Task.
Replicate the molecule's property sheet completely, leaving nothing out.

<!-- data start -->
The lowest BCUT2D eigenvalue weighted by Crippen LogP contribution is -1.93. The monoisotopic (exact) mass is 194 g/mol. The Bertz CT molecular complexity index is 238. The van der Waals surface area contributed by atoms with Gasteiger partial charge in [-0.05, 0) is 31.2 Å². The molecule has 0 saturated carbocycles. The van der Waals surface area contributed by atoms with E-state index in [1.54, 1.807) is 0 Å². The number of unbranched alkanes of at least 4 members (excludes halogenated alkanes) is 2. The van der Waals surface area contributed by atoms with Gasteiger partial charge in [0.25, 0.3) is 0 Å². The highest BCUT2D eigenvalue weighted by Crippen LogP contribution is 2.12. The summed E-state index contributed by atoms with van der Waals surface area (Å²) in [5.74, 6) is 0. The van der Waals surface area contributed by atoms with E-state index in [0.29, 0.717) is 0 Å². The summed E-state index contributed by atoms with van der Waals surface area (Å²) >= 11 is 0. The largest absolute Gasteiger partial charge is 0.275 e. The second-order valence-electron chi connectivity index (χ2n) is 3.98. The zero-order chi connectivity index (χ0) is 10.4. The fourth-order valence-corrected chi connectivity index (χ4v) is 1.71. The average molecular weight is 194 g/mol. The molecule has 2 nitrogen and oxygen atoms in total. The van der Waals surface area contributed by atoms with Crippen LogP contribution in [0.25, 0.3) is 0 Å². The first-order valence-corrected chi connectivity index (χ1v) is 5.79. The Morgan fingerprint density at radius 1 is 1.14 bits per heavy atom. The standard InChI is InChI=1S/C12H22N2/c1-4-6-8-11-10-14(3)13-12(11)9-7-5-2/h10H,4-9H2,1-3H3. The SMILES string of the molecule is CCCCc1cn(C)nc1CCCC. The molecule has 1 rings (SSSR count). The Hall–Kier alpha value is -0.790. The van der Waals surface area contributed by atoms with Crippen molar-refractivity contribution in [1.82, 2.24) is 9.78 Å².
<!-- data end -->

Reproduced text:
The lowest BCUT2D eigenvalue weighted by Crippen LogP contribution is -1.93. The monoisotopic (exact) mass is 194 g/mol. The Bertz CT molecular complexity index is 238. The van der Waals surface area contributed by atoms with Gasteiger partial charge in [-0.05, 0) is 31.2 Å². The molecule has 0 saturated carbocycles. The van der Waals surface area contributed by atoms with E-state index in [1.54, 1.807) is 0 Å². The number of unbranched alkanes of at least 4 members (excludes halogenated alkanes) is 2. The van der Waals surface area contributed by atoms with Gasteiger partial charge in [0.25, 0.3) is 0 Å². The highest BCUT2D eigenvalue weighted by Crippen LogP contribution is 2.12. The summed E-state index contributed by atoms with van der Waals surface area (Å²) in [5.74, 6) is 0. The van der Waals surface area contributed by atoms with E-state index in [0.29, 0.717) is 0 Å². The summed E-state index contributed by atoms with van der Waals surface area (Å²) >= 11 is 0. The largest absolute Gasteiger partial charge is 0.275 e. The second-order valence-electron chi connectivity index (χ2n) is 3.98. The zero-order chi connectivity index (χ0) is 10.4. The fourth-order valence-corrected chi connectivity index (χ4v) is 1.71. The average molecular weight is 194 g/mol. The molecule has 2 nitrogen and oxygen atoms in total. The van der Waals surface area contributed by atoms with Crippen LogP contribution in [0.25, 0.3) is 0 Å². The first-order valence-corrected chi connectivity index (χ1v) is 5.79. The Morgan fingerprint density at radius 1 is 1.14 bits per heavy atom. The standard InChI is InChI=1S/C12H22N2/c1-4-6-8-11-10-14(3)13-12(11)9-7-5-2/h10H,4-9H2,1-3H3. The SMILES string of the molecule is CCCCc1cn(C)nc1CCCC. The molecule has 1 rings (SSSR count). The Hall–Kier alpha value is -0.790. The van der Waals surface area contributed by atoms with Crippen molar-refractivity contribution in [1.82, 2.24) is 9.78 Å².